Legendary Classic Hollywood actress Olivia de Havilland turned 100 years old yesterday and gave a rare interview to People Magazine. She said that she was going to celebrate the milestone with dinner and drinks with “dear, dear” friends. Adding that she is “content with the role that life has given me – a centenarian!”.
Olivia is now one of the last stars of the Golden Age of Hollywood, a title she says she’s ‘honored’ to have. Still, when she was asked what advice she would give her younger self, she replied: “Take a long leave of absence from the Warner contract and go to Mills College, where the scholarship I had won in 1934 is still waiting for me!”.
Aside from her impressive résumé, Olivia is known for two things: her feud with sister Joan Fontaine and her lawsuit against Warner Bros. For her 100th birthday interview she talked about those controversial topics as well. About her sister she said: “On my part, it was always loving, but sometimes estranged and, in the later years, severed. … ‘Dragon Lady,’ as I eventually decided to call her, was a brilliant, multi-talented person, but with an astigmatism in her perception of people and events which often caused her to react in an unfair and even injurious way”.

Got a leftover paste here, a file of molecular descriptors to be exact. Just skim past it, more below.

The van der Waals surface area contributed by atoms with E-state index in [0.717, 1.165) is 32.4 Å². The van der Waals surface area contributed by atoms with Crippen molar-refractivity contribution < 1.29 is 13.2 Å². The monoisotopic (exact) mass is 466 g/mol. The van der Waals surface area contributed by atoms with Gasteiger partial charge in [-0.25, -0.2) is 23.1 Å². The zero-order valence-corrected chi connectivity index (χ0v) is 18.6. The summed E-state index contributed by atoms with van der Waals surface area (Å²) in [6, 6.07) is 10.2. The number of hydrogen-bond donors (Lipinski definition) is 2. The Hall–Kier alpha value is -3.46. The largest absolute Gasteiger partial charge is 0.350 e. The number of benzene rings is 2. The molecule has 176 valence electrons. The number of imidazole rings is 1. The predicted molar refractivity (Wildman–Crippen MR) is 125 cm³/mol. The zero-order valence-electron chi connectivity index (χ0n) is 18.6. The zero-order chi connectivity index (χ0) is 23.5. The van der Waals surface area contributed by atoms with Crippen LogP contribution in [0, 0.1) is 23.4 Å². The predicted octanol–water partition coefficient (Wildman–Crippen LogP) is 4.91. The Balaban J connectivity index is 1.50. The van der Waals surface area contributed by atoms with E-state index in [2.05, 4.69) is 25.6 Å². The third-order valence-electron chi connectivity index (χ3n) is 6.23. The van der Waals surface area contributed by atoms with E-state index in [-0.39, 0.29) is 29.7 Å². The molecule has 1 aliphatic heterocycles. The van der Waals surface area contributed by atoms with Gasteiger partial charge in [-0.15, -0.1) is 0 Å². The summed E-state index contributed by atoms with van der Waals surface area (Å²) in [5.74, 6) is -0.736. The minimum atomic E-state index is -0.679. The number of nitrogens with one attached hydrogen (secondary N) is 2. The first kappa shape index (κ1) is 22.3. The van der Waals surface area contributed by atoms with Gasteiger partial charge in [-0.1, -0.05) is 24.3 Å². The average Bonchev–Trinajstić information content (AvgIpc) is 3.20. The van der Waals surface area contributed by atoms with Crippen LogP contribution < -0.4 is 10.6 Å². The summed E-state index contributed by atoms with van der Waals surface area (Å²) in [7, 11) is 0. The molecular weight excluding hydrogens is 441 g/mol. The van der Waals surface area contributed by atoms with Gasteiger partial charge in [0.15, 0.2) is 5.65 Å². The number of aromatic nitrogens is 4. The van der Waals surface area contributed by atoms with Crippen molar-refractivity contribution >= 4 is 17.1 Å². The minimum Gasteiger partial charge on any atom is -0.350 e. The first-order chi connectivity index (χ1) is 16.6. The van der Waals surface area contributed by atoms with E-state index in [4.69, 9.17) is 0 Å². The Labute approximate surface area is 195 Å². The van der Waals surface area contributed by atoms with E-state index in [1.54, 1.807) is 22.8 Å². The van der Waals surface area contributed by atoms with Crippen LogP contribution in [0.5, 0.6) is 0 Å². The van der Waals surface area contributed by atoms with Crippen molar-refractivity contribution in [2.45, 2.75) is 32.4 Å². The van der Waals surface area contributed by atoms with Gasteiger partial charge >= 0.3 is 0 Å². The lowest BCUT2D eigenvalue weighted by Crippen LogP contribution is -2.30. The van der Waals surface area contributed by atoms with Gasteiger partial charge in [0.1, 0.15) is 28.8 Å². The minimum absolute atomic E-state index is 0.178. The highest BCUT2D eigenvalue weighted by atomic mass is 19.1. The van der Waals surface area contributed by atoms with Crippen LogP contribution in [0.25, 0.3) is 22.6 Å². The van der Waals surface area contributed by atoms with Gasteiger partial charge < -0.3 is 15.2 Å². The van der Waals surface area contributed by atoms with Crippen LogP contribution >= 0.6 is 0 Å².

Asked what she would say if her sister were alive for her birthday she responded, “Out of self-protection I would maintain my silence!”
Her Warner Bros. lawsuit still has an impact today. Long before anyone coined the phrase “gender equality,” de Havilland was a pioneer who took on and beat the studio system. She is, in fact, one of a very few who can claim having both a star on Hollywood Boulevard and a California law (Labor Code Section 2855) named for them. After she challenged Warner Bros. over the terms of her contract, the 1944 de Havilland Decision, “made it clear that California law limits to seven years the time an employer can enforce a contract with an employee.” The decision still has an impact on artists. Jared Leto even contacted Olivia in 2010. “I was more than surprised to hear from Jared Leto,” she says: “I was enchanted! He came to my house to thank me for the de Havilland Decision, which he and his band, 30 Seconds to Mars, had utilized victoriously in a similar contractual dispute. It’s wonderful knowing that the Decision continues to be useful to artists and other professionals these many years later.”